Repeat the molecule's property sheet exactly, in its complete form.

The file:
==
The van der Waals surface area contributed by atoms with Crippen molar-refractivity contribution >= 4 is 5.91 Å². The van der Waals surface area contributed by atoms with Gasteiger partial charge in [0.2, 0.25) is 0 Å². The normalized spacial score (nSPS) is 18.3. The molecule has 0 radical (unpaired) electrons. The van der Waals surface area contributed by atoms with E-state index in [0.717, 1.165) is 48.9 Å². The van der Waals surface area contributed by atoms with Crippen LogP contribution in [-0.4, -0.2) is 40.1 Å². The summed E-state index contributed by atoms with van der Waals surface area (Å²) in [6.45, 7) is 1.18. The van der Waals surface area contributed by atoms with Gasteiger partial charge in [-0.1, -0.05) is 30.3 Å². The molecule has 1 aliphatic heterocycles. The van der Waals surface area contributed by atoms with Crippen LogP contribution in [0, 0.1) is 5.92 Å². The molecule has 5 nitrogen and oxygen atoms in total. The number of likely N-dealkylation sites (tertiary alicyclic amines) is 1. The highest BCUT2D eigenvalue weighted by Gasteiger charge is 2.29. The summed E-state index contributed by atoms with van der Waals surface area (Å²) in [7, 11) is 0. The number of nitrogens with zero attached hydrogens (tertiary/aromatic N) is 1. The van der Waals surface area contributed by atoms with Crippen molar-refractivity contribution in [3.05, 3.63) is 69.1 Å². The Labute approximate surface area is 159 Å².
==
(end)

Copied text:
The van der Waals surface area contributed by atoms with Crippen molar-refractivity contribution >= 4 is 5.91 Å². The van der Waals surface area contributed by atoms with Gasteiger partial charge in [0.2, 0.25) is 0 Å². The normalized spacial score (nSPS) is 18.3. The molecule has 0 radical (unpaired) electrons. The van der Waals surface area contributed by atoms with E-state index in [0.717, 1.165) is 48.9 Å². The van der Waals surface area contributed by atoms with Crippen LogP contribution in [-0.4, -0.2) is 40.1 Å². The summed E-state index contributed by atoms with van der Waals surface area (Å²) in [6.45, 7) is 1.18. The van der Waals surface area contributed by atoms with Gasteiger partial charge in [-0.1, -0.05) is 30.3 Å². The molecule has 1 aliphatic heterocycles. The van der Waals surface area contributed by atoms with Crippen LogP contribution in [0, 0.1) is 5.92 Å². The molecule has 5 nitrogen and oxygen atoms in total. The number of likely N-dealkylation sites (tertiary alicyclic amines) is 1. The highest BCUT2D eigenvalue weighted by Gasteiger charge is 2.29. The summed E-state index contributed by atoms with van der Waals surface area (Å²) in [7, 11) is 0. The number of nitrogens with zero attached hydrogens (tertiary/aromatic N) is 1. The van der Waals surface area contributed by atoms with Crippen molar-refractivity contribution in [3.05, 3.63) is 69.1 Å². The Labute approximate surface area is 159 Å².